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Why is looking for alternative programs “not constructive”?


I had asked this question a while back, and received some great responses, and a great final answer that helped me out quite a ton. Everything was fine until ~yesterday.

Yesterday, however, it generated quite a bit of a discussion, because I had mentioned that the .NET Framework in general (and thus Paint.NET specifically) is too slow for my laptop to be a viable solution, and some supporters of Paint.NET misunderstood this as a blanket ".NET is slow" statement, with not-too-difficult-to-predict knee-jerk reactions.

This misunderstanding subsequently caused Tom Wijsman to make an edit to "clarify" the meaning, but unfortunately the edit didn't help: it used weasel words like "might", e.g. to say that interpreted/bytecode languages "might not be solutions to my question".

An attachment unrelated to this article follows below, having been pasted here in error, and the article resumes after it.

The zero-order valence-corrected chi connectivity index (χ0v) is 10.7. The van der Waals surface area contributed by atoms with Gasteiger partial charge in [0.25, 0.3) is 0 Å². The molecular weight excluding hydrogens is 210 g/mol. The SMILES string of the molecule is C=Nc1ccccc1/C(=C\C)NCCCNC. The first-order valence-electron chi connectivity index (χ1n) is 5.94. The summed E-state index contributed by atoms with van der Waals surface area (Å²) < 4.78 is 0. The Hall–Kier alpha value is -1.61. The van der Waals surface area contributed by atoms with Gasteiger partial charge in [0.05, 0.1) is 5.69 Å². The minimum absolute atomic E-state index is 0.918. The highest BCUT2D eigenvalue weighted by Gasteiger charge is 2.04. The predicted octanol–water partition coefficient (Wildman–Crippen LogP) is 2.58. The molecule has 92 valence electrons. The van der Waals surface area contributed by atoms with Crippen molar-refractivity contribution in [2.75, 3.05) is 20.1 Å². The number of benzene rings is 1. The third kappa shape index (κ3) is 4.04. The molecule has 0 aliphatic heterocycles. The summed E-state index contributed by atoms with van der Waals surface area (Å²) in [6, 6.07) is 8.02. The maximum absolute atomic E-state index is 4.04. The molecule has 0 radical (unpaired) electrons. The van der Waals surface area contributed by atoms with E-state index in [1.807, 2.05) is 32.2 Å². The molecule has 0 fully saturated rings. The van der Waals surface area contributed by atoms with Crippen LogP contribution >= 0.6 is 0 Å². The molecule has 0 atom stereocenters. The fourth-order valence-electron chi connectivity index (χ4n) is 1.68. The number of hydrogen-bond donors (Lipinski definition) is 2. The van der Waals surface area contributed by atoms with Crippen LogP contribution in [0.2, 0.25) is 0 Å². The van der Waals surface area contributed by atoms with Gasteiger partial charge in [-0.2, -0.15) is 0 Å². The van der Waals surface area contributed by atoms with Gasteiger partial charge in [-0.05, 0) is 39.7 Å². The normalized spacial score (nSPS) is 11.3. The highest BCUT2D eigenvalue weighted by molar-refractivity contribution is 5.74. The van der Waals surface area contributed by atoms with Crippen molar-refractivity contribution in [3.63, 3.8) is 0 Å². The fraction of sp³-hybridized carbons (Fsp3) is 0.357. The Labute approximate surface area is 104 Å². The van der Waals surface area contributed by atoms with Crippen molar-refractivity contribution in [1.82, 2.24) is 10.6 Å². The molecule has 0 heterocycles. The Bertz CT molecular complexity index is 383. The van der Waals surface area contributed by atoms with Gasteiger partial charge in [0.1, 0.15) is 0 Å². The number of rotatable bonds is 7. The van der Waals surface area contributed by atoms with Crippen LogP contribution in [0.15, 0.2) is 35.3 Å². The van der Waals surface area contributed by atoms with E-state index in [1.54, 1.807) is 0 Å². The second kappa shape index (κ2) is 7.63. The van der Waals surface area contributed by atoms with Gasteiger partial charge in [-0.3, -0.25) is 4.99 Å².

Of course, such an ambiguous edits about the characteristics of interpreted languages caused confused comments and a (binding) close-vote by random as "Not constructive".


random then mentioned that "the content and intent of looking for an alternative program" makes a question "not constructive" or "too localized".

I'm having trouble understanding why that is the case, and therefore why the question was closed.
Could someone please explain why asking about alternative programs is "not constructive" or "too localized"? And if possible, could someone please let me know if any edits would make it better, so that the question might be re-opened?
(The question seemed popular enough, so I'm having trouble understanding why it is localized.)